There are no restrictions on architechture or operating systems of the collaborating machines, as long as they have the software which the script uses - specifically povray, cpio and some sort of image format conversion tool. I've had this running on 12 computers in parallel - 8 Linux PC's, 3 Alphas running Digital unix ans another Alpha running Linux - without any real problems.
Before I get down to telling you how to use it I might also point you
at my patch to 3.02 which allows you to use a repeat vector on bitmaps
which are being mapped onto spheres and donuts. So yuou can tile an image
across a sphere by adding repeat <x,y> into the image map
- it's simple - and very useful. Grab the patch Here
and see a quick example here.
Since the daemon and client are both shell scripts you may need to change the first line to point to your TCL interpreter, and in the client script you need to change the line that executes POVRay so that all the relevant local config info is included on the command line. The file net_povray.ini should alway remain though, since this contains all the configuration info which applies to a particular sequence.
So you need a few config files, all the scene files for your sequence and a net_povray.ini file which includes all the POVRay settings for the frames e.g.
where net_povray.ini loks something like.....
you also need a directory where you are going to store all the completed frames.
Run the net_daemon script on your favourite high port and specify all the details on the command line.
./net_daemon <start-frame> <end-frame> <port no.> <frames directory> <cpio file>
The server only renders integer frame no.s - if you want fractional clocks then that will come whenever I get round to improving this. Also when you specify the range of frames the daemon checks in the directory to see if files already exist in there - if so then they will not be rendered. This means you can restart a daemon halfway through and it will know what frames have already been calculated. It also means that you;d better be sure the directory is empty if you're doing a new sequence..... anyway....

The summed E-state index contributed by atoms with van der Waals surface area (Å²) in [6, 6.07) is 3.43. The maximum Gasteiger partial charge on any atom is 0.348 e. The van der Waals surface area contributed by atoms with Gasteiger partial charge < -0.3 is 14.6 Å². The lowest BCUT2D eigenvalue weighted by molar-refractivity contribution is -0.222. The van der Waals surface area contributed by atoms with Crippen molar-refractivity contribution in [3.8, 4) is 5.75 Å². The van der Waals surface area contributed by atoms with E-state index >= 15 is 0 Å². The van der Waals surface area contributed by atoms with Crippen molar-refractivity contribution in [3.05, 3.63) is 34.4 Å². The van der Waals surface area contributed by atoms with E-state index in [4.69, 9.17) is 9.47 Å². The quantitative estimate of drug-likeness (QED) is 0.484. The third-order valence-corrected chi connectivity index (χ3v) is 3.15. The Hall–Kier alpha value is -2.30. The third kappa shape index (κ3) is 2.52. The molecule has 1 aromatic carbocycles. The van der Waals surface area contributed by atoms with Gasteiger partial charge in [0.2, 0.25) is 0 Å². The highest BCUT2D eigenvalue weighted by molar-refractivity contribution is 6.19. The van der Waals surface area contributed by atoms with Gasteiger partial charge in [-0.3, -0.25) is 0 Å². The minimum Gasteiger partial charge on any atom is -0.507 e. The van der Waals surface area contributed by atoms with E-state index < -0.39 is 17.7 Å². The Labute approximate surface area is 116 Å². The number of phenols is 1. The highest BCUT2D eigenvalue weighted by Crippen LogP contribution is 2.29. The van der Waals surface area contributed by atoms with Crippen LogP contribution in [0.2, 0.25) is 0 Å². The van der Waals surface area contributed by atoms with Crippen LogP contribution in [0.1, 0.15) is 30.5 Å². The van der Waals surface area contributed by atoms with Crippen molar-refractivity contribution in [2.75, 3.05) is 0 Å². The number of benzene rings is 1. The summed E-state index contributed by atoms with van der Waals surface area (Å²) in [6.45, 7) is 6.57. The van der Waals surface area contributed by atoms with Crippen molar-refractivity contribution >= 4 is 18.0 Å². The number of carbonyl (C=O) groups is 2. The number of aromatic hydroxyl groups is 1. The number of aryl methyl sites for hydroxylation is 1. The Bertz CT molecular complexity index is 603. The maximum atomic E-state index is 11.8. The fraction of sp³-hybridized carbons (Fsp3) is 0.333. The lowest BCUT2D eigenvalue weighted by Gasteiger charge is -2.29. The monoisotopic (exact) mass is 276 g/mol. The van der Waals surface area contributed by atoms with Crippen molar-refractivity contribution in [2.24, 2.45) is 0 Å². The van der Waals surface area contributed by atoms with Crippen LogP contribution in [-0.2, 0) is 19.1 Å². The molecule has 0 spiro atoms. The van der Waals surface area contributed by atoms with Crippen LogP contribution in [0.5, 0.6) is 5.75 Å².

the next trick is to run the client on all the machines whcih you are using and of course point it at the server daemon
./net_client <server> <port>
and if you've done everything right then the client will request initialisation, unpack the cpio file across the network and start rendering the frame it has been alloted by the server, once it's finished it converts it into jpeg (If you wnat any other format then it's trivial to hack both the server and the client into shape), contacts the server, streams the new file across and then gets a new frame nuber to render.
And that as they say is that....... The daemon exits when it gets all the frames, so some client scripts will just crash when they try to connect after that..... don't worry, there's no clean exit written into this - i.e. you have to deleted the files yourself anyway, I didn't think that letting the script delete files I couldn't be sure it had created was a good idea.
Also there is currently no security on this, anybody can connect and pretend to be a client, but beyond DoS'ing the rendering system there's not much else to do, the daemon only accepts frames with the correct pathname, and only writes files which it has been told to render. But I make no claims as to the security or otherwise of this system. I can't think of any way to use the daemon to break into a system, although the client could concievably write any file you put in the cpio archive - e.g. ~/.rhosts but you shouldn't be pointing your clients at untrusted servers anyway,at least not in this version. The daemon is secure enough for my purposes so I guess it should be OK for you.
Oh and one other obvious thing.... you need to run a client on every machine you're rendering on - including the one which is running the daemon.
Update: Version 0.02 is now available - this removes a couple
of problems which resulted in the data being damaged during transit.
Run the script using
./assemble_sequence <command_file> <output directory>
The command file has a sequence of commands which are used to build up the list of jpeg images in the output directory,
frame <image.jpg> <count>
Copy a single image count times - useful for title images.
fade_frame <image.jpg> <count>
Rewinds the sequence count frames and cross fades to the selected image
copy <image_dir> <start> <finish>
Copy frames from <start> to <finish> into the target sequence
fade <image_dir> <start> <finish>
Rewind seuqnce and perform a cross fade to the new image sequence
There are a few other bits and pieces.... but you can read the source for those.
Download the scripts from http://szyzyg.arm.ac.uk/~spm/anim_scripts/
Scott Manley / email@example.com
Home Page - http://star.arm.ac.uk/~spm